The remarkable generosity of Christians was drawn out because of necessity. It’s likely that most, if not all, of the new converts, were being kicked out of their synagogues — the hub of spiritual and social life in Jewish communities — for becoming followers of Jesus. This was already taking place during Jesus’s lifetime (John 9:22). Surely it was happening in the months after Jesus’s resurrection, when the religious leaders were doing their best to snuff out this new sect.
And that being the case, it’s also likely many new Christians were being disowned and disinherited by their families. It’s easy to have uninvested favor toward a group until your child or your sibling or your spouse joins, and the familial, social, religious, and economic costs become personal. Then painful disruptions begin. And these disruptions would have created immediate housing needs and resulted in many Christians suddenly finding themselves unemployed, since so many businesses were family-based.
In other words, the wonderful generosity did not happen in a vacuum. It was a response to sudden, painful, and desperate needs. Christians possessing this world’s goods saw their brothers and sisters in need and could not close their hearts against them because they were filled with God’s love (1 John 3:17). Their desperate need and acute suffering contributed to the remarkable fellowship the believers experienced.
Where Glad and Generous Hearts Grow
Think of the times you’ve experienced the most intense and wonderful fellowship with others. How many of those occurred in difficult, perhaps even dangerous, times in your or someone else’s life?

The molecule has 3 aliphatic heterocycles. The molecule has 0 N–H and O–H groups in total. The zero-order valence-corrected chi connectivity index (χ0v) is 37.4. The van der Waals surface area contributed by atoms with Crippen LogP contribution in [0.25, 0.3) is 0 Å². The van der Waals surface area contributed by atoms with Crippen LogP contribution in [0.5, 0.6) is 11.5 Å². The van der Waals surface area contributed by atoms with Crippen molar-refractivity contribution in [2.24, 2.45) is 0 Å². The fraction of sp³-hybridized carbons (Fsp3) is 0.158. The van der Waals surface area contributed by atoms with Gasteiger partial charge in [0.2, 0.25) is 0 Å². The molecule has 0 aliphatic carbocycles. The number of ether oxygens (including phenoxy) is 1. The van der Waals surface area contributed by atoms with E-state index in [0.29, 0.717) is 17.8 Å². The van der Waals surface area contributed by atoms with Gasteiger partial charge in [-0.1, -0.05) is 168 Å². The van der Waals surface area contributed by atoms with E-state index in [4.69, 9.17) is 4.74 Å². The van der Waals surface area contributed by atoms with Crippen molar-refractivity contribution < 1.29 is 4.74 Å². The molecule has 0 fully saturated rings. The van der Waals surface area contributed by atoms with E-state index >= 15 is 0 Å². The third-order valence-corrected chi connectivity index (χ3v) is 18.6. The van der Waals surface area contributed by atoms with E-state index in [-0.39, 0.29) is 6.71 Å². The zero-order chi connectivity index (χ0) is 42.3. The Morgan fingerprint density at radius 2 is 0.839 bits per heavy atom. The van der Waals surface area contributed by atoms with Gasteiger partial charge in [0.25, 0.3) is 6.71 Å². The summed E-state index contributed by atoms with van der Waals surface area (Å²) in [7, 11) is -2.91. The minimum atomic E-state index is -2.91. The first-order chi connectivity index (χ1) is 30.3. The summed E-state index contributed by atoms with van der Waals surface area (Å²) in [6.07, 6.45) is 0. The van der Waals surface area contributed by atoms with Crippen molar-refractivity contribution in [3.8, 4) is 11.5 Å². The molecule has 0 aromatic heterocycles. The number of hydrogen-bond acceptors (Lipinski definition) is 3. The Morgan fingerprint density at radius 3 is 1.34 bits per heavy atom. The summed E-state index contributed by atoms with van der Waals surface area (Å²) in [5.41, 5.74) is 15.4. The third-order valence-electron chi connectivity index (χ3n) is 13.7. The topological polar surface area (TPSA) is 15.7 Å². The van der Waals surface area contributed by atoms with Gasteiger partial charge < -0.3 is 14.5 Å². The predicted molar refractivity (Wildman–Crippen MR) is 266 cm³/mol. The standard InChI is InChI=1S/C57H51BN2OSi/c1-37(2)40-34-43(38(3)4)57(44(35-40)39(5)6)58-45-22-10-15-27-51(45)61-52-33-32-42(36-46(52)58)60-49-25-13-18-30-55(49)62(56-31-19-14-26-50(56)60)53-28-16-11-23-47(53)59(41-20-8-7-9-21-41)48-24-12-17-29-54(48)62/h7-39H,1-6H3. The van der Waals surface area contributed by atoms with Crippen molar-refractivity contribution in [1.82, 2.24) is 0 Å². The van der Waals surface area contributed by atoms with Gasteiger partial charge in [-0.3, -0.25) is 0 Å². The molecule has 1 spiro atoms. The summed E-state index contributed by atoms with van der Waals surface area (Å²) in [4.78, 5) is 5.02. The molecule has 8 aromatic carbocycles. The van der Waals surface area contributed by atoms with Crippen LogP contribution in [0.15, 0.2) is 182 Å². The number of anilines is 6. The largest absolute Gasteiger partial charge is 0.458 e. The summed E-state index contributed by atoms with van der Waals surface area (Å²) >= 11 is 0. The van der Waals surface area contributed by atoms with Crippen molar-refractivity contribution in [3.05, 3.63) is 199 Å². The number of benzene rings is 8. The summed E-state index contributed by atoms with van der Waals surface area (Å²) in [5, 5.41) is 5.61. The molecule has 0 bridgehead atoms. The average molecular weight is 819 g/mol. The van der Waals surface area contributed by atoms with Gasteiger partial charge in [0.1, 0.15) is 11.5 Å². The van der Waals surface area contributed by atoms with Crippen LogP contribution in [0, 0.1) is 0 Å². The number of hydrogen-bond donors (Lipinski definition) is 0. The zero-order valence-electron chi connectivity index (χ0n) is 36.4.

Yes, the Spirit was moving powerfully in the early church. But like the Spirit often does, he was moving in response to people’s faith, which was heightened because of the overwhelming needs and adversity they were facing. Again, when have you experienced the Spirit most powerfully in your life? I imagine it’s typically happened when desperation drove you to need and seek him.
We should not romanticize persecution or affliction. They are evils. However, throughout biblical and church history, we find a consistent pattern: “glad and generous hearts” (Acts 2:46) tend to grow best when adversity, often in the forms of persecution and affliction, is part of the church’s life. Persecution and affliction provide the gracious and sanctifying opportunities for Christians to experience the love of Christ in very personal ways, as we extend it to and receive it from one another — the opportunities to demonstrate the gospel visibly to a watching world.
The gospel becomes more real to us the more we feel our need of it.
So let’s keep praying for revival, and keep longing to be like that radically loving, generously giving, passionately praying, boldly witnessing community of first-generation saints. But let’s remember the hostile, painful, desperate context in which the church was born. And as we pray, let’s “not be surprised at the fiery trial when it comes upon [us] to test [us], as though something strange were happening to [us]” (1 Peter 4:12). It is altogether likely we are experiencing God’s unexpected answers to our prayers.